Capturing raw or losslessly compressed video is ideal for editing purposes, but capturing using a carefully chosen lossy technique such as MJPEG, which stores each frame using JPEG still image compression, is a realistic compromise. JPEG compression can be performed relatively quickly in software. In addition, many hardware video compressors output MJPEG.
Even when compressing a video stream before writing it, hard disk speed is important in digitizing video. It follows that the filesystem used is a large factor in performance. I have experimented with the ext2, ReiserFS and XFS filesystems. My experience is that capturing video to an XFS filesystem generally outperforms capturing to ext2- or ReiserFS-formatted disks. XFS has the additional benefit over ext2 of being a journaling filesystem.
Andrew Morton's low-latency kernel patch also seems to help the digitization process. I find that with Andrew's patch I am able to perform minor tasks on my computer while capturing video without losing too many frames.
As I am from the United States, I am interested in using the National Television System Committee analog video format (NTSC). Many Europeans may be more interested in PAL, which has similar properties. If you live elsewhere, a little research will reveal the analog video format used in your region. My VHS tapes are encoded using NTSC. NTSC has a range of acceptable resolutions and frame rates; when capturing from a VHS source I generally capture 640 x 480 frames at a rate of 23.976 frames/second. Though VCDs, being digital, don't have a video norm such as NTSC, DVD players generally use the frame rate that a VCD contains to decide what type of analog signal they will send to the television to which they are connected. For example, if I encode VCDs at 25 frames/second, my DVD player outputs a PAL signal that looks distorted on my NTSC television. If I encode the same video stream at 23.976 frames/second, a valid NTSC frame rate, my DVD player outputs an NTSC signal to my television.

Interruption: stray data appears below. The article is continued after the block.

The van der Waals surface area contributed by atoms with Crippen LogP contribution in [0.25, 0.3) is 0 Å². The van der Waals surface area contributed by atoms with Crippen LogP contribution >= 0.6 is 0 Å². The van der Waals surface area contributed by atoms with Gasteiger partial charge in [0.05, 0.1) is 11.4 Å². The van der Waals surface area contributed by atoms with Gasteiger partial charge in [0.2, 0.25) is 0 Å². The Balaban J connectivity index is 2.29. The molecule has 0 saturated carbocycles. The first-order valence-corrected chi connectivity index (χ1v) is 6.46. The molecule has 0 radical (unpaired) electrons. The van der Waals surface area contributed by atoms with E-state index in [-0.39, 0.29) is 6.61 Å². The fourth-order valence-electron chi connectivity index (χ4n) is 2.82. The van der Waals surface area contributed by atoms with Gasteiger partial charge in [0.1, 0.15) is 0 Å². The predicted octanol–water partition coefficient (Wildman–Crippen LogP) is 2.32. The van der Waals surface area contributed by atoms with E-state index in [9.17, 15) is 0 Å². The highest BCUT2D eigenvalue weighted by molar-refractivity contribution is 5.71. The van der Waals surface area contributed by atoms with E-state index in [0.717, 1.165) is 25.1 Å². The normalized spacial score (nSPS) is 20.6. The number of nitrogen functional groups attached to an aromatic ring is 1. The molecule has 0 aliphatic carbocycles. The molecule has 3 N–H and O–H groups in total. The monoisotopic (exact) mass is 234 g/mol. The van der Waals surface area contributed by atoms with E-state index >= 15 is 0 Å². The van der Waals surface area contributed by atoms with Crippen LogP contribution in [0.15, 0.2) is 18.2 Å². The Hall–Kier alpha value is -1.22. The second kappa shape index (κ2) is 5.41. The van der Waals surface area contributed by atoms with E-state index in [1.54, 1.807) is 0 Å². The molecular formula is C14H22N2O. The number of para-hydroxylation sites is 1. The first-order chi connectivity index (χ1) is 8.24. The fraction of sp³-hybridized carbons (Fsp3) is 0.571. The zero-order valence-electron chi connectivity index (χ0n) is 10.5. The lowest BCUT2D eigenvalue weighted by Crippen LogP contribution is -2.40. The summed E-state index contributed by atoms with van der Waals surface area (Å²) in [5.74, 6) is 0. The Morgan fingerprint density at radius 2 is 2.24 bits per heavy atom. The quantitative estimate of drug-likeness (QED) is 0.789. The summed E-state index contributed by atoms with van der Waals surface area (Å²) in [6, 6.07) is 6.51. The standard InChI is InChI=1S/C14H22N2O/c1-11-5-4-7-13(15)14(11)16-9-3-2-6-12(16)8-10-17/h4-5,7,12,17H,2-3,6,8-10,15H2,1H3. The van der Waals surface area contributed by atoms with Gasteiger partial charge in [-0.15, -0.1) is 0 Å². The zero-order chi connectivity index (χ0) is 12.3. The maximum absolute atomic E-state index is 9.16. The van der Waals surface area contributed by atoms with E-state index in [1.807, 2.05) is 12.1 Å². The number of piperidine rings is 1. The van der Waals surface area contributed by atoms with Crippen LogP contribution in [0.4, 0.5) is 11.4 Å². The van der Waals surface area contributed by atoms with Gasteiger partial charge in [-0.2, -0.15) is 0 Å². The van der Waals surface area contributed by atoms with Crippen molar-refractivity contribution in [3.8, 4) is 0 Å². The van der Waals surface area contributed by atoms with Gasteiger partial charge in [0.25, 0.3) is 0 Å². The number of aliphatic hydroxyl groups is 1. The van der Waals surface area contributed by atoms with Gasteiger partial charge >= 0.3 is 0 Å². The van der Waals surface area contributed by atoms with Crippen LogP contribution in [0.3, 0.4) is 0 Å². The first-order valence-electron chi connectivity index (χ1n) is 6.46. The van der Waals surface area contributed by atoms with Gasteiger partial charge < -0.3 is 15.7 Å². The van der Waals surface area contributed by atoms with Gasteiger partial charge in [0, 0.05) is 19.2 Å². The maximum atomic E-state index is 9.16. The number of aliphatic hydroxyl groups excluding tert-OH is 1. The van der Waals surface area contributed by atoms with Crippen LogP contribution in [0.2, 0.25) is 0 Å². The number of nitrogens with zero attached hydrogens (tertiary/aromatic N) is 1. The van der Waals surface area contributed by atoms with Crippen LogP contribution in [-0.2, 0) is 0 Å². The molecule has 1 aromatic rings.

Digital media streams found on a computer are generally stored as a wrapping format containing one or more audio and video tracks. Examples of wrapping formats are AVI and QuickTime. QuickTime has the advantage of being well defined by Apple, supported on Linux and able to store video streams much larger than 4GB. Within the wrapping format, different compression techniques such as MJPEG, OpenDivX, Ogg Vorbis and MPEG audio may be used. These compression/decompression techniques are often called codecs. Wrapping formats such as QuickTime also can contain storage-intensive raw digital audio and video.